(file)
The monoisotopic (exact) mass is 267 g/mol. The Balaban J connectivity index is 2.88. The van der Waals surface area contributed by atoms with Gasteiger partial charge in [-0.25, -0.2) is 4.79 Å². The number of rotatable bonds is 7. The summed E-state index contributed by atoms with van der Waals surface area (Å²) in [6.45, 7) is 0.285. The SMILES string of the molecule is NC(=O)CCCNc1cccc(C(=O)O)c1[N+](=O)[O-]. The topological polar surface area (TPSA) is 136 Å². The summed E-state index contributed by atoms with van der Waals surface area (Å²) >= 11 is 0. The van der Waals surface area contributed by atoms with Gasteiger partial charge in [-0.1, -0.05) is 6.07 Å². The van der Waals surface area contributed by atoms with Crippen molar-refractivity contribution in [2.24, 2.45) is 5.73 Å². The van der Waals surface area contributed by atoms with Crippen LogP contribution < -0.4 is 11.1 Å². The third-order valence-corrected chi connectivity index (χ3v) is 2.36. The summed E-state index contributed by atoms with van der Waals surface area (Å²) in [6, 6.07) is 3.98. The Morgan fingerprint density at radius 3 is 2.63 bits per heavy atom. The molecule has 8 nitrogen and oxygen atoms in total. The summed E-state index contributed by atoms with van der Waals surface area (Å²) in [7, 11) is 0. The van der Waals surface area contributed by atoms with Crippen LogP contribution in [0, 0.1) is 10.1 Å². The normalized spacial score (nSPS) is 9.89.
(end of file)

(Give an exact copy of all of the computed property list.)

The monoisotopic (exact) mass is 267 g/mol. The Balaban J connectivity index is 2.88. The van der Waals surface area contributed by atoms with Gasteiger partial charge in [-0.25, -0.2) is 4.79 Å². The number of rotatable bonds is 7. The summed E-state index contributed by atoms with van der Waals surface area (Å²) in [6.45, 7) is 0.285. The SMILES string of the molecule is NC(=O)CCCNc1cccc(C(=O)O)c1[N+](=O)[O-]. The topological polar surface area (TPSA) is 136 Å². The summed E-state index contributed by atoms with van der Waals surface area (Å²) >= 11 is 0. The van der Waals surface area contributed by atoms with Gasteiger partial charge in [-0.1, -0.05) is 6.07 Å². The van der Waals surface area contributed by atoms with Crippen molar-refractivity contribution in [2.24, 2.45) is 5.73 Å². The van der Waals surface area contributed by atoms with Crippen LogP contribution < -0.4 is 11.1 Å². The third-order valence-corrected chi connectivity index (χ3v) is 2.36. The summed E-state index contributed by atoms with van der Waals surface area (Å²) in [6, 6.07) is 3.98. The Morgan fingerprint density at radius 3 is 2.63 bits per heavy atom. The molecule has 8 nitrogen and oxygen atoms in total. The summed E-state index contributed by atoms with van der Waals surface area (Å²) in [7, 11) is 0. The van der Waals surface area contributed by atoms with Crippen LogP contribution in [0, 0.1) is 10.1 Å². The normalized spacial score (nSPS) is 9.89.